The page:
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Neutralizing Antibodies to Severe Fever with Thrombocytopenia Syndrome Virus 4 Years after Hospitalization, China - Volume 22, Number 11—November 2016 - Emerging Infectious Disease journal - CDC

Neutralizing Antibodies to Severe Fever with Thrombocytopenia Syndrome Virus 4 Years after Hospitalization, China - Volume 22, Number 11—November 2016 - Emerging Infectious Disease journal - CDC

Volume 22, Number 11—November 2016


Neutralizing Antibodies to Severe Fever with Thrombocytopenia Syndrome Virus 4 Years after Hospitalization, China

Yu-ting Huang, Li Zhao, Hong-ling Wen, Yi Yang, Hao Yu, and Xue-jie YuComments to Author 
Author affiliations: Shandong University, Jinan, China (Y.-T. Huang, L. Zhao, H.-L. Wen, Y. Yang, X.-J. Yu)Fudan University, Shanghai, China (H. Yu)University of Texas Medical Branch, Galveston, Texas, USA (X.-J. Yu)


Severe fever with thrombocytopenia syndrome is an emerging hemorrhagic fever disease in eastern Asia, caused by a tickborne bunyavirus. Of 25 patients hospitalized with this disease in China, 100% produced and maintained neutralizing antibodies to severe fever with thrombocytopenia syndrome virus for the study period of 4 years.
Severe fever with thrombocytopenia syndrome (SFTS) is an emerging hemorrhagic fever disease in eastern Asia (13). SFTS is caused by SFTS virus (SFTSV), a tickborne bunyavirus that is transmitted through tick bites (1,3,4) and person to person by contact with patient blood (5,6). Clinically, SFTS is characterized by a sudden onset of fever, thrombocytopenia, hemorrhagic tendency, gastrointestinal symptoms, and multiple organ dysfunction and a high case-fatality rate of 12%–30% (1). SFTSV is a relatively new bunyavirus, and information regarding its neutralizing antibodies is scarce. In this study, we determined the prevalence and duration of neutralizing antibodies in serum samples of SFTS patients in China.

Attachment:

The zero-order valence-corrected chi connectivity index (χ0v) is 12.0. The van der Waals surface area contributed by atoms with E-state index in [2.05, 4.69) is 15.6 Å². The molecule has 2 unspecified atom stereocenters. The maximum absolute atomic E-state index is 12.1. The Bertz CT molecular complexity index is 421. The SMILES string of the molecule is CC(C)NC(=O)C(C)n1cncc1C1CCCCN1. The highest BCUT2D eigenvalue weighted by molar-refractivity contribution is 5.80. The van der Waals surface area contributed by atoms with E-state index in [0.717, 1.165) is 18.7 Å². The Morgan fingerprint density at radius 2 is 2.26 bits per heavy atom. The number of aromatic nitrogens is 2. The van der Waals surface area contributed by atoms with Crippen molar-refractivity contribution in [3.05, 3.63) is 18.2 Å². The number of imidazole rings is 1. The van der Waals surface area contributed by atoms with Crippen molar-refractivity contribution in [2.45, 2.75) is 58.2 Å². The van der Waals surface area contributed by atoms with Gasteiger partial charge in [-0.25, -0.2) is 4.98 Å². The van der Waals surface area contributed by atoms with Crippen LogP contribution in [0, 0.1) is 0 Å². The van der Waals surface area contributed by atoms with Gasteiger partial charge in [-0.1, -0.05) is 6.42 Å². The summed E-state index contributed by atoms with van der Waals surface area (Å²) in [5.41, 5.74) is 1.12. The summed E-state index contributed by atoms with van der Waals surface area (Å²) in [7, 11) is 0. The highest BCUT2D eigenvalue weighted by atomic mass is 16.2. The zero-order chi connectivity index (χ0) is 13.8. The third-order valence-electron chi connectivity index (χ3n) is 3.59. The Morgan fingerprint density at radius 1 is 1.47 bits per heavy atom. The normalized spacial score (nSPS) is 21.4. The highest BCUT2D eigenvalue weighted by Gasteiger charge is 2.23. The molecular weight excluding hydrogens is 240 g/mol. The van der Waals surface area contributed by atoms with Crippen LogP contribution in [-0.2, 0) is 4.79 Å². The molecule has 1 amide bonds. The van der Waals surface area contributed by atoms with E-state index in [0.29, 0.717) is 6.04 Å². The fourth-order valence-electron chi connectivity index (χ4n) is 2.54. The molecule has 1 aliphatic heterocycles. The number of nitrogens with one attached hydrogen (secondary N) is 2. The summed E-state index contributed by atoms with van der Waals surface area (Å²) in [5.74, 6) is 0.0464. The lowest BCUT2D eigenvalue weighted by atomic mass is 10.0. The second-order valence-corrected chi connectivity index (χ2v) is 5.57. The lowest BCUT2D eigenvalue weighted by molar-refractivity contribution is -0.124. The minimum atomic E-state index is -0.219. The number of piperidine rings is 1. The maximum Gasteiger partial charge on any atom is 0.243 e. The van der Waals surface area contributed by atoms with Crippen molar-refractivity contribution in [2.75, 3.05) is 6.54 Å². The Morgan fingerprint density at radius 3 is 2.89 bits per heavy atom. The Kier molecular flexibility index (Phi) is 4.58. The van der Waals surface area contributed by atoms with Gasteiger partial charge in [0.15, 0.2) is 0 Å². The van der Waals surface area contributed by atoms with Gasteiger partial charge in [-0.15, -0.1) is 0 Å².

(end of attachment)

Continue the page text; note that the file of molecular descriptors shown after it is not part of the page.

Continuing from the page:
The Study

For this study, patients with a clinical diagnosis of SFTS were those who had fever, thrombocytopenia, or leukopenia without another known acute infectious disease; patients with laboratory-confirmed SFTS had SFTSV antibodies or RNA detected by ELISA or reverse transcription PCR (RT-PCR). Acute-phase (within 2 weeks after onset of illness) and convalescent-phase serum samples obtained during hospitalization of the patients were tested for total antibodies against SFTSV by using a double-antigen sandwich ELISA kit (Xinlianxin Biomedical Technology Limited, Wuxi, China). The study was approved by the ethics committee of Shandong University. Informed consent was obtained from all participants.